Extreme weather conditions including repeated heatwaves and devastating floods last year took a toll on Greek cotton production which dropped by 30% overall and by 40% in the impacted regions of Thessaly and Fthiotida in central Greece.

The data was presented during the 4th National Cotton Conference which opened in Thessaloniki on Wednesday by the president of the Interprofessional Cotton Organization, Efthymios Fotinos, who said that actions were needed particularly since cotton was the third leading export in Greece.

Fotinos went on to add that a national strategy on cotton was of utmost importance “now more than ever” in view of changing climate conditions.

In this direction, he said the strategy should include tax cuts and deductions, climate crisis subsidies, the integration of new extreme weather warning technologies, incentives for the use of alternative sources of energy, the extension of crop areas, and the replacement of farming equipment.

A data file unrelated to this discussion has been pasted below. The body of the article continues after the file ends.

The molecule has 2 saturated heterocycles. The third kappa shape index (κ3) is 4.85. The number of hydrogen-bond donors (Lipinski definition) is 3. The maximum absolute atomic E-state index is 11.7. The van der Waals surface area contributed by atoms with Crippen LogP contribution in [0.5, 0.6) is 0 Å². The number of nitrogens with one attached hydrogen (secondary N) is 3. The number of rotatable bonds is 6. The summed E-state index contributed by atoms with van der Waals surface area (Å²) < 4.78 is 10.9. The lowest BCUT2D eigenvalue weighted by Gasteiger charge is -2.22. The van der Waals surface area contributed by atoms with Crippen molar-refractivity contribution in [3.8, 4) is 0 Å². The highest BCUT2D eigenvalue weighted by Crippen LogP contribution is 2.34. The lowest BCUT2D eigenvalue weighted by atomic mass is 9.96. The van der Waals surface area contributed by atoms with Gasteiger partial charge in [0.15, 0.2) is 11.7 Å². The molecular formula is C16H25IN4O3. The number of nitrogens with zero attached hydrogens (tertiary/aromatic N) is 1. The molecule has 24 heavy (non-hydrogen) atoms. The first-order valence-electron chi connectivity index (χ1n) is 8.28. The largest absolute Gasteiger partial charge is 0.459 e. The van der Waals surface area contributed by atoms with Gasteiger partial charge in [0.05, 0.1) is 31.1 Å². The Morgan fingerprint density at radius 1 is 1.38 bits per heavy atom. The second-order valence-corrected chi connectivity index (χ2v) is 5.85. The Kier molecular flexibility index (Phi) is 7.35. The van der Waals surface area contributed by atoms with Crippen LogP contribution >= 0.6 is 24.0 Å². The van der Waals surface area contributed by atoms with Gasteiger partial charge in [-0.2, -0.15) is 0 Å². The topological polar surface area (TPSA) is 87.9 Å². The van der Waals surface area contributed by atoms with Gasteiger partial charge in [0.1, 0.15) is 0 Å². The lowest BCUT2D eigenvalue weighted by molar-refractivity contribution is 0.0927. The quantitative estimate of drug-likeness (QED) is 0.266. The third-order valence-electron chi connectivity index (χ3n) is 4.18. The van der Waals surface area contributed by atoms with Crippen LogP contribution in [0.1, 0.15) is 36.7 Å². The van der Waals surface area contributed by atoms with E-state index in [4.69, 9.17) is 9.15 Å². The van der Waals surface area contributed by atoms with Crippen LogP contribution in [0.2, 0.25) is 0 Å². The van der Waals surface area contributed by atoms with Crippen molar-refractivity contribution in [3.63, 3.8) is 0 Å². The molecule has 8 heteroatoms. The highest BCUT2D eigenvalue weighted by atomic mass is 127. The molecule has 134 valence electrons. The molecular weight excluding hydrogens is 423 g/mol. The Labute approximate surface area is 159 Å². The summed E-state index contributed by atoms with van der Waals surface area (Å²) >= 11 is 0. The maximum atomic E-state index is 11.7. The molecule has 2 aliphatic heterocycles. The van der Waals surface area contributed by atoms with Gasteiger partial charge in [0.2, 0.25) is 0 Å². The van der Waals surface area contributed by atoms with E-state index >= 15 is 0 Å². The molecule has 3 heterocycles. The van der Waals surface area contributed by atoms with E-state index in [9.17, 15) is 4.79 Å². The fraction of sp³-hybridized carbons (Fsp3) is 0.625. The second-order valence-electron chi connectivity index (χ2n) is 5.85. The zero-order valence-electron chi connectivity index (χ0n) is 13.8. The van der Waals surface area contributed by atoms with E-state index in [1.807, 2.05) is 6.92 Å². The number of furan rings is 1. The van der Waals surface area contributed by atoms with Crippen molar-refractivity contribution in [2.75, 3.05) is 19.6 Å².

There are currently 120 varieties of cotton cultivated in Greece by some 45,000 cotton producers.

Other key takeaways of the conference include:

– the need to identify the most resilient crops that require the least amount of water particularly in view of rising temperatures

– actions to incorporate cotton into the development of other products

– the need to update the EU’s common agricultural policy so that a percentage of resources be channeled into climate-induced disasters.